Smart + Strong.
All Rights Reserved.
Smart + Strong®
is a registered trademark of CDM Publishing, LLC.
Once you’ve officially rid yourself of hepatitis C, how certain can you be that the virus is gone for good?
Treatment for hep C is easier than ever before. In clinical trials, roughly 95 percent of those who took the newest meds were cured.
Ridding the body of hep C reduces central fatigue, which is weakness originating in the central nervous system.
Sofosbuvir and ribavirin cured between 67 and 88 percent of those coinfected with HIV and genotypes 1, 2 or 3 of hepatitis C virus in a recent...
Preliminary data from a trial of daclatasvir, asunaprevir and BMS-791325 showed hepatitis C cure rates around 90 percent.
Victrelis, when added to interferon and ribavirin, improves cure rates of hepatitis C and does not raise major treatment risks in those coinfe...
Much attention is focused on the effort to achieve a cure for hepatitis C. But what actually happens after the virus is finally gone?
People with cirrhosis who are cured of hepatitis C have significantly lowered risk of liver decompensation, liver cancer and death.
Adding Incivek to pegylated interferon and ribavirin doubles the cure rate and cuts in half the treatment time for acute hepatitis C among HIV...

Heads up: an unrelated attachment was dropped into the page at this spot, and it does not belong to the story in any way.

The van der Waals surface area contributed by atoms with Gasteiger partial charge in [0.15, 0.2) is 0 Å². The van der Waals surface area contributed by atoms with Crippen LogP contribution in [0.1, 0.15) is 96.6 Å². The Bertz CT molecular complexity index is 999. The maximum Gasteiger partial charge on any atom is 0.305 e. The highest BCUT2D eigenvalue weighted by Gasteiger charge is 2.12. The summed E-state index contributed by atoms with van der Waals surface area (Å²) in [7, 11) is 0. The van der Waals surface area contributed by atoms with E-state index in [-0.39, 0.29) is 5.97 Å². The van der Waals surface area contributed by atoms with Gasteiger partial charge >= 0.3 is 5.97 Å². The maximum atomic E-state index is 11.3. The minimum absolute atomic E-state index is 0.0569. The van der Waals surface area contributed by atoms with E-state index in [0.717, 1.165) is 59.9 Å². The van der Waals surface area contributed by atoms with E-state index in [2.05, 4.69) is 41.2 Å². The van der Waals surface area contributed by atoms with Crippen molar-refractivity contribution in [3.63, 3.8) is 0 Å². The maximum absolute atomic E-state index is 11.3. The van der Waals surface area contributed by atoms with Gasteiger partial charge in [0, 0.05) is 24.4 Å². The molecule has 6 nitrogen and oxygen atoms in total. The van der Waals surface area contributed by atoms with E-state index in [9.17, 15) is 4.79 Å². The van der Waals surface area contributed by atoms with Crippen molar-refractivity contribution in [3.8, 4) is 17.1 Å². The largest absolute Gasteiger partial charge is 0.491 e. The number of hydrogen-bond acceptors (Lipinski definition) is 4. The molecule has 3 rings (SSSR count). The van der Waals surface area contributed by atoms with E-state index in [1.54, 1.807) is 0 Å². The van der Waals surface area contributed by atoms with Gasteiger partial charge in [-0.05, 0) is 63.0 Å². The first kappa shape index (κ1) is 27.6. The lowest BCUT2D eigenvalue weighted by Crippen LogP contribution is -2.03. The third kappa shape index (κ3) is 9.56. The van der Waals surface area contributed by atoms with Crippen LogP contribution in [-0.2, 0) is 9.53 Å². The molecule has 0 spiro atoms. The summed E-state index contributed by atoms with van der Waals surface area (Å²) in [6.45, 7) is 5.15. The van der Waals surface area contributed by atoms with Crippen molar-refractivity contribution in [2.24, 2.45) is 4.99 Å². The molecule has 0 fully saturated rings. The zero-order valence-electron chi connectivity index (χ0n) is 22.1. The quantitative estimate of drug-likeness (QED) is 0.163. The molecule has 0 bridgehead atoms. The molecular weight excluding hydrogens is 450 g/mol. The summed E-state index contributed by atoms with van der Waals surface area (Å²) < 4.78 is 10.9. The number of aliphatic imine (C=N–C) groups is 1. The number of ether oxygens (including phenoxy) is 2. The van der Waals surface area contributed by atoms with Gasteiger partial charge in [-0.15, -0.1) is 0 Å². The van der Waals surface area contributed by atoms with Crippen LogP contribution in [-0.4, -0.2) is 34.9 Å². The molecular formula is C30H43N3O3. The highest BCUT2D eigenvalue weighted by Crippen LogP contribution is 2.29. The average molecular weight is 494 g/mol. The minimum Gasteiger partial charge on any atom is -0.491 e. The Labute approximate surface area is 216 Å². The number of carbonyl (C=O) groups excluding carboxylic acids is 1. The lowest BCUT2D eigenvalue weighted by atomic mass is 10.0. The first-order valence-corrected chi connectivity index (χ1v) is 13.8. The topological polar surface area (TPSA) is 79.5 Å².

Promising Phase III results from a trial of Gilead Sciences’s hepatitis C antiviral sofosbuvir open the door for regulatory filing this...
With numerous obstacles preventing widespread treatment of the U.S. hepatitis C population, how can the health care system successfully...
For people with hepatitis C and chronic liver disease, retreatment with interferon monotherapy is unlikely to improve their condition and may...
Gilead Sciences has announced promising data on its hepatitis C triple therapy, sofosbuvir, GS-5885, and ribavirin, which is headed toward..
Promising results in studies are tempered by myriad barriers against successfully treating and curing the disease in real world settings.
The hepatitis C pipeline: huge changes on the horizon
Investigational agents daclatasvir and asunaprevir have shown high cure rates among prior null-responders with difficult-to-treat strains of h...
You have been inactive for 60 minutes and will be logged out in . Any updates not saved will be lost.
Click here to log back in.